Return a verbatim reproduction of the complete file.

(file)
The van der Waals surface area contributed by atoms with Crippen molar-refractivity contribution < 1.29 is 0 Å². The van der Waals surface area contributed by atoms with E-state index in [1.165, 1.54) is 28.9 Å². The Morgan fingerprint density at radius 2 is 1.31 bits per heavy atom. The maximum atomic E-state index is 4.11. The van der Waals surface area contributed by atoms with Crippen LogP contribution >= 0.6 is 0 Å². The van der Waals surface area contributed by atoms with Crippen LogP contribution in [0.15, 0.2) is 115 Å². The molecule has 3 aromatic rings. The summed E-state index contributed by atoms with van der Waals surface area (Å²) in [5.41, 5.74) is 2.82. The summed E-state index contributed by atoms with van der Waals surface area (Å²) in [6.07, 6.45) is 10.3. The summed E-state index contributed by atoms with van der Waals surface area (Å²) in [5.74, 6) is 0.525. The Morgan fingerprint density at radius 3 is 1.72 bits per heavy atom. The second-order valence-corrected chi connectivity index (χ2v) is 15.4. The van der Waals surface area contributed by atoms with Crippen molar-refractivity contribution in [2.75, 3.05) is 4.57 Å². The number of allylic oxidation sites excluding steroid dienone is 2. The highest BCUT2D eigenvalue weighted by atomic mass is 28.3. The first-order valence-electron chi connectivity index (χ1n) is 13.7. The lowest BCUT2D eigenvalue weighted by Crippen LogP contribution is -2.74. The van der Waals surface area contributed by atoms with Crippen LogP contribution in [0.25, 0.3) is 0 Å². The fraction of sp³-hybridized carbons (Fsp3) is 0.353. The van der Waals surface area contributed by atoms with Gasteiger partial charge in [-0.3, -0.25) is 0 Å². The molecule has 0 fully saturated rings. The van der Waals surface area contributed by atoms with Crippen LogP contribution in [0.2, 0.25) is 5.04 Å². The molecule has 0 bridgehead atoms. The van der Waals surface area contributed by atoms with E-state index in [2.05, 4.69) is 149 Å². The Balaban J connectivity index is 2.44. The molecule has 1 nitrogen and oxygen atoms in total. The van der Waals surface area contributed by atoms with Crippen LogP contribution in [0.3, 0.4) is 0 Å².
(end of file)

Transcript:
The van der Waals surface area contributed by atoms with Crippen molar-refractivity contribution < 1.29 is 0 Å². The van der Waals surface area contributed by atoms with E-state index in [1.165, 1.54) is 28.9 Å². The Morgan fingerprint density at radius 2 is 1.31 bits per heavy atom. The maximum atomic E-state index is 4.11. The van der Waals surface area contributed by atoms with Crippen LogP contribution >= 0.6 is 0 Å². The van der Waals surface area contributed by atoms with Crippen LogP contribution in [0.15, 0.2) is 115 Å². The molecule has 3 aromatic rings. The summed E-state index contributed by atoms with van der Waals surface area (Å²) in [5.41, 5.74) is 2.82. The summed E-state index contributed by atoms with van der Waals surface area (Å²) in [6.07, 6.45) is 10.3. The summed E-state index contributed by atoms with van der Waals surface area (Å²) in [5.74, 6) is 0.525. The Morgan fingerprint density at radius 3 is 1.72 bits per heavy atom. The second-order valence-corrected chi connectivity index (χ2v) is 15.4. The van der Waals surface area contributed by atoms with Crippen molar-refractivity contribution in [2.75, 3.05) is 4.57 Å². The number of allylic oxidation sites excluding steroid dienone is 2. The highest BCUT2D eigenvalue weighted by atomic mass is 28.3. The first-order valence-electron chi connectivity index (χ1n) is 13.7. The lowest BCUT2D eigenvalue weighted by Crippen LogP contribution is -2.74. The van der Waals surface area contributed by atoms with Crippen LogP contribution in [0.25, 0.3) is 0 Å². The fraction of sp³-hybridized carbons (Fsp3) is 0.353. The van der Waals surface area contributed by atoms with Gasteiger partial charge in [-0.3, -0.25) is 0 Å². The molecule has 0 fully saturated rings. The van der Waals surface area contributed by atoms with Crippen LogP contribution in [0.2, 0.25) is 5.04 Å². The molecule has 0 bridgehead atoms. The van der Waals surface area contributed by atoms with E-state index in [2.05, 4.69) is 149 Å². The Balaban J connectivity index is 2.44. The molecule has 1 nitrogen and oxygen atoms in total. The van der Waals surface area contributed by atoms with Crippen LogP contribution in [0.3, 0.4) is 0 Å².